Continuing the racing theme, the '09 Competition Editions offered motorsports fans and driving-event attendees some cool racing trim on Z51 and Z06 models. The $55,655 Z51 cars received the differential cooler, Dual Mode Exhaust, and heads-up display options. The Z06 was already loaded, so no additional hardware was included. Visual enhancements included a wide Z06 rear spoiler (on the Z51 version), racing stripes, a yellow windshield banner, red brake calipers, a special engine cover, and "Jake" skull badges. The Z51s were available in Arctic White or Blade Silver, while the Z06s were offered in Blade Silver or Black. Interiors were trimmed in Ebony with titanium embroidery, a Jake shifter knob, and Corvette Racing pedals. Owners could even get specially designed racing numbers. But the market wasn't in the mood, and only 72 cars were built, making these the rarest of all special-edition Corvettes.

Designed as a salute to 10 years of ALMS racing success, the GT1 Championship Edition was available on the coupe, convertible, and Z06. The Velocity Yellow cars received black stripes with silver trim, and the Black cars featured yellow stripes with silver trim. The hood graphics included a "ghosted" image of Corvette Racing's Jake mascot, while the class-championship years and each of the drivers' national flags appeared on the roof. The coupe version went for $65,310, the convertible cost $71,815, and the Z06 brought $86,385. Chevrolet planned 600 units, but only 125 were produced.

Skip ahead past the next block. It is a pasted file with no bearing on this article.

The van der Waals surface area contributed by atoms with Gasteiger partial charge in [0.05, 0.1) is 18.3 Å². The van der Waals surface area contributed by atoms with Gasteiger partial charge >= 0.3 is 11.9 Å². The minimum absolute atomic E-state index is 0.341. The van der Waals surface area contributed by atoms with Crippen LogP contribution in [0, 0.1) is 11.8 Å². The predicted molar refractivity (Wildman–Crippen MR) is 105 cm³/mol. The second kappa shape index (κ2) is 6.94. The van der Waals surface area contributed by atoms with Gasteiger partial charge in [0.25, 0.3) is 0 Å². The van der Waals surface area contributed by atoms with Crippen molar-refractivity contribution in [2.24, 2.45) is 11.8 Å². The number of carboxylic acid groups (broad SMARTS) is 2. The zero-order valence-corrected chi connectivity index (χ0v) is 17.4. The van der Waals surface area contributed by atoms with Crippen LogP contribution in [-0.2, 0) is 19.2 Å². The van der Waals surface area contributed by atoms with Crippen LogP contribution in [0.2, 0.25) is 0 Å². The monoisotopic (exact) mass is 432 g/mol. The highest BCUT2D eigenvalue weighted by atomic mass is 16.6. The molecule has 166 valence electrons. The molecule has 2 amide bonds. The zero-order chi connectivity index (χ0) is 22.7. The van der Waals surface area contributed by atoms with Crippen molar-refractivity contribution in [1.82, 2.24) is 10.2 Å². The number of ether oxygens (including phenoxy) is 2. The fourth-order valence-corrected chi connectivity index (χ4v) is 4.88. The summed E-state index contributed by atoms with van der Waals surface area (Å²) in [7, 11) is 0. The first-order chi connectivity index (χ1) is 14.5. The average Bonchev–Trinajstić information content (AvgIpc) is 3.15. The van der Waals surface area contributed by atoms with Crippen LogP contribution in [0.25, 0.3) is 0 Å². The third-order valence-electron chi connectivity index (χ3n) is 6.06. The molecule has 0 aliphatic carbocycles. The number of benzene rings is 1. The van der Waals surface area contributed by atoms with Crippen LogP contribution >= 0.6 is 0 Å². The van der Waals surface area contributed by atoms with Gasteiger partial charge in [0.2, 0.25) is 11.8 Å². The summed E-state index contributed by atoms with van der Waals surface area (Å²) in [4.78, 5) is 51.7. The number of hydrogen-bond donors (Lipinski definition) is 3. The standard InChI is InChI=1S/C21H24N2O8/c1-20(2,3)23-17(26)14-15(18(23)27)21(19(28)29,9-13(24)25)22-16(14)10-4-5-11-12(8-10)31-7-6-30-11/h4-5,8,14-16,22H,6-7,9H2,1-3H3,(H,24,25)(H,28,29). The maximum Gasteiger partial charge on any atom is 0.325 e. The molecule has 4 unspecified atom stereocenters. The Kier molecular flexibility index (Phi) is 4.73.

Marking the 50th anniversary of first Corvette appearance at Le Mans is the '11 Carbon Edition Z06. Essentially, this is a Z06 with the ZR1 chassis and some of the ZR1's carbon-fiber body parts. Available in either Supersonic Blue or Inferno Orange-with black-painted ZR1 wheels, front splitter, and side rockers-this is one smokin' hot Vette. The ZR1 suspension and carbon-ceramic brakes allow the Carbon Edition's LS7 engine to flex its muscles even harder on the track. The interior is all business, trimmed in black leather and suede. As of this writing, no price has been announced, but speculation puts the figure between $85,000 and $90,000. Production will be limited to no more than 500 units.

The Corvette has evolved into GM's halo performance car, and the special editions provide an additional dose of high-end appeal. Some of these cars were produced in the thousands, others in the hundreds, and a few in the tens. If you're considering a new special-edition Vette, be sure to get the R8C Corvette Museum Delivery option. The experience and extra documentation are a worthwhile investment in what's already an exceptional automobile.

For reproductions of this and previous Designer Series articles, go to www.illustrated corvetteseries.com.